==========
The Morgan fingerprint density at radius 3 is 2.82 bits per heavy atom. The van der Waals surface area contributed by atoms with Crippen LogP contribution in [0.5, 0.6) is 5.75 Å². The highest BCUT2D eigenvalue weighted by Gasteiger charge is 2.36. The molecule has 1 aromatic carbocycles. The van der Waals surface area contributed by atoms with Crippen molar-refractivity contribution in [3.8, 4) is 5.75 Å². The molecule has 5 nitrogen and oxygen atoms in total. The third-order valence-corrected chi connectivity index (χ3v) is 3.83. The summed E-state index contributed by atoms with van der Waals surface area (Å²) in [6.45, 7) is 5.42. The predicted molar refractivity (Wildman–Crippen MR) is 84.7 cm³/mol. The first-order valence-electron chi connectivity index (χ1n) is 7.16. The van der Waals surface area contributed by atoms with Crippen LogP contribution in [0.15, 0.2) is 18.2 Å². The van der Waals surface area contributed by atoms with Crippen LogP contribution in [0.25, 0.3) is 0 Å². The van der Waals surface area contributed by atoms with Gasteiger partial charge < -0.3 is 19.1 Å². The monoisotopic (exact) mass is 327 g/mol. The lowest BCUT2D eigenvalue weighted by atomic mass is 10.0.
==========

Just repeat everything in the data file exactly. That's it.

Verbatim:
The Morgan fingerprint density at radius 3 is 2.82 bits per heavy atom. The van der Waals surface area contributed by atoms with Crippen LogP contribution in [0.5, 0.6) is 5.75 Å². The highest BCUT2D eigenvalue weighted by Gasteiger charge is 2.36. The molecule has 1 aromatic carbocycles. The van der Waals surface area contributed by atoms with Crippen molar-refractivity contribution in [3.8, 4) is 5.75 Å². The molecule has 5 nitrogen and oxygen atoms in total. The third-order valence-corrected chi connectivity index (χ3v) is 3.83. The summed E-state index contributed by atoms with van der Waals surface area (Å²) in [6.45, 7) is 5.42. The predicted molar refractivity (Wildman–Crippen MR) is 84.7 cm³/mol. The first-order valence-electron chi connectivity index (χ1n) is 7.16. The van der Waals surface area contributed by atoms with Crippen LogP contribution in [0.15, 0.2) is 18.2 Å². The van der Waals surface area contributed by atoms with Crippen LogP contribution in [0.25, 0.3) is 0 Å². The van der Waals surface area contributed by atoms with Gasteiger partial charge < -0.3 is 19.1 Å². The monoisotopic (exact) mass is 327 g/mol. The lowest BCUT2D eigenvalue weighted by atomic mass is 10.0.